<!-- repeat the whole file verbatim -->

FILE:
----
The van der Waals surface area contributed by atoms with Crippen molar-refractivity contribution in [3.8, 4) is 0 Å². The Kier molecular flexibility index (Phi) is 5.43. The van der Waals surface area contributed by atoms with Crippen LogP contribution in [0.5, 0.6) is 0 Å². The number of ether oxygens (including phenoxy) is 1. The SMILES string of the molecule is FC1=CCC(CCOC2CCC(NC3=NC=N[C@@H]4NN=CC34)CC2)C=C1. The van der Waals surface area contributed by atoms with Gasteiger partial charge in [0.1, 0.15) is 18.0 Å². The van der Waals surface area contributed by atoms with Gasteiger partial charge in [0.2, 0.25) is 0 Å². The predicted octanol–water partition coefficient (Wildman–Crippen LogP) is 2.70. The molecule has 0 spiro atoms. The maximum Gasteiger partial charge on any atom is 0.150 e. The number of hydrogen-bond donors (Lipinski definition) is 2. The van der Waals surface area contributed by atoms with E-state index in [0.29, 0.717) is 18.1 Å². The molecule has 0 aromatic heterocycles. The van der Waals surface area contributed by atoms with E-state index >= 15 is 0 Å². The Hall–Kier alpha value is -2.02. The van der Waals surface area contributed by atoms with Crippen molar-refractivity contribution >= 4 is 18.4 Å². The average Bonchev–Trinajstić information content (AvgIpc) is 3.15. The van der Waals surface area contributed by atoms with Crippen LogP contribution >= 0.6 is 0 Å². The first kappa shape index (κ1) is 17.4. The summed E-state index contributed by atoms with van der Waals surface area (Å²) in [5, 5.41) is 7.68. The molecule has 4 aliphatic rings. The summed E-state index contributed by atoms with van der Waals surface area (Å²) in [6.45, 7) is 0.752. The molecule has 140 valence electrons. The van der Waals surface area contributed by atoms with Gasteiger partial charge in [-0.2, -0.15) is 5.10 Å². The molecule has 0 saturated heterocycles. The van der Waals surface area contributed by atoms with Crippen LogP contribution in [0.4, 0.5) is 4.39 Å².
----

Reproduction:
The van der Waals surface area contributed by atoms with Crippen molar-refractivity contribution in [3.8, 4) is 0 Å². The Kier molecular flexibility index (Phi) is 5.43. The van der Waals surface area contributed by atoms with Crippen LogP contribution in [0.5, 0.6) is 0 Å². The number of ether oxygens (including phenoxy) is 1. The SMILES string of the molecule is FC1=CCC(CCOC2CCC(NC3=NC=N[C@@H]4NN=CC34)CC2)C=C1. The van der Waals surface area contributed by atoms with Gasteiger partial charge in [0.1, 0.15) is 18.0 Å². The van der Waals surface area contributed by atoms with Gasteiger partial charge in [0.2, 0.25) is 0 Å². The predicted octanol–water partition coefficient (Wildman–Crippen LogP) is 2.70. The molecule has 0 spiro atoms. The maximum Gasteiger partial charge on any atom is 0.150 e. The number of hydrogen-bond donors (Lipinski definition) is 2. The van der Waals surface area contributed by atoms with E-state index in [0.29, 0.717) is 18.1 Å². The molecule has 0 aromatic heterocycles. The van der Waals surface area contributed by atoms with E-state index >= 15 is 0 Å². The Hall–Kier alpha value is -2.02. The van der Waals surface area contributed by atoms with Crippen molar-refractivity contribution >= 4 is 18.4 Å². The average Bonchev–Trinajstić information content (AvgIpc) is 3.15. The van der Waals surface area contributed by atoms with Crippen LogP contribution >= 0.6 is 0 Å². The first kappa shape index (κ1) is 17.4. The summed E-state index contributed by atoms with van der Waals surface area (Å²) in [5, 5.41) is 7.68. The molecule has 4 aliphatic rings. The summed E-state index contributed by atoms with van der Waals surface area (Å²) in [6.45, 7) is 0.752. The molecule has 140 valence electrons. The van der Waals surface area contributed by atoms with Gasteiger partial charge in [-0.2, -0.15) is 5.10 Å². The molecule has 0 saturated heterocycles. The van der Waals surface area contributed by atoms with Crippen LogP contribution in [0.4, 0.5) is 4.39 Å².